Readers of Next Left might recall that Guy Aitchison (at open Democracy) and I have been asking the BBC to comment on BBC News' coverage of the G20 protests and related issues of policing.
We argued that the BBC News coverage of the protests and their policing was unacceptably poor, e.g. an article on the BBC News website which contained basic factual inaccuracies about the nature of 'kettling', and failing in general in reports to make a clear distinction between violent protests and non-violent protests (such as the April 1 Climate Camp at Bishopsgate).
Guy and I sent a first letter of complaint, posted here and at openDemocracy, in May. We received a very quick reply which we considered to be generic and, hence, superficial in terms of addressing the specific questions we asked.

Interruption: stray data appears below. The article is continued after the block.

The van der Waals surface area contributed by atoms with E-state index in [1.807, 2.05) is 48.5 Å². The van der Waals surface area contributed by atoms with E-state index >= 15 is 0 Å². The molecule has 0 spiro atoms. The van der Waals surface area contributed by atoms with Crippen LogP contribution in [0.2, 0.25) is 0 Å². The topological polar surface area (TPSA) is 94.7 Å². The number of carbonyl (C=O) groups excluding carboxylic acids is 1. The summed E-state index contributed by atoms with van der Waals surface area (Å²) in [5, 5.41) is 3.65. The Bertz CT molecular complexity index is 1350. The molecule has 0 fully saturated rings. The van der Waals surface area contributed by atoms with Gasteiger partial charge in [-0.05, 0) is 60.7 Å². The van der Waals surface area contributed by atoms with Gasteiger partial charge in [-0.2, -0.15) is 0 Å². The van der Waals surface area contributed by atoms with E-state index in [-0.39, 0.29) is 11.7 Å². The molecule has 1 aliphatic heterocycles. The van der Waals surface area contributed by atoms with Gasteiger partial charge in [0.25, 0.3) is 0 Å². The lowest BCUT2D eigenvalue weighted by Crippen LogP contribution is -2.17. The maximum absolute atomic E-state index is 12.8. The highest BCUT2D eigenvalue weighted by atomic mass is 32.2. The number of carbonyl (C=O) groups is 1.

So Guy and I quickly sent a second letter, posted here and at openDemocracy, asking for specific replies to our specific questions. Last week, the BBC finally responded. They have replied denying, in effect, that any of our criticisms have any validity whatsoever.
Guy has posted the BBC's reply over at openDemocracy, along with some discussion which points out the weaknesses in the reply. For example, as Guy explains, the BBC's attempt to show that the BBC News website article on kettling was accurate is not very convincing.
What strikes me about the reply (which can be read at openDemocracy) is the extremity of its defensiveness. I wouldn't necessarily expect the BBC to agree fully with every criticism we made. But a healthy institution would feel able to accept some intelligent criticism (which I take ours to be). In my view, in tenor and content, the reply has all the hallmarks of an institution lacking self-confidence and trying to bluster its way out of a tricky position.
There are one or two claims in the BBC's reply about which Guy and I are seeking further clarification with the BBC. We will provide an update at the end of the week on these points. Watch this space.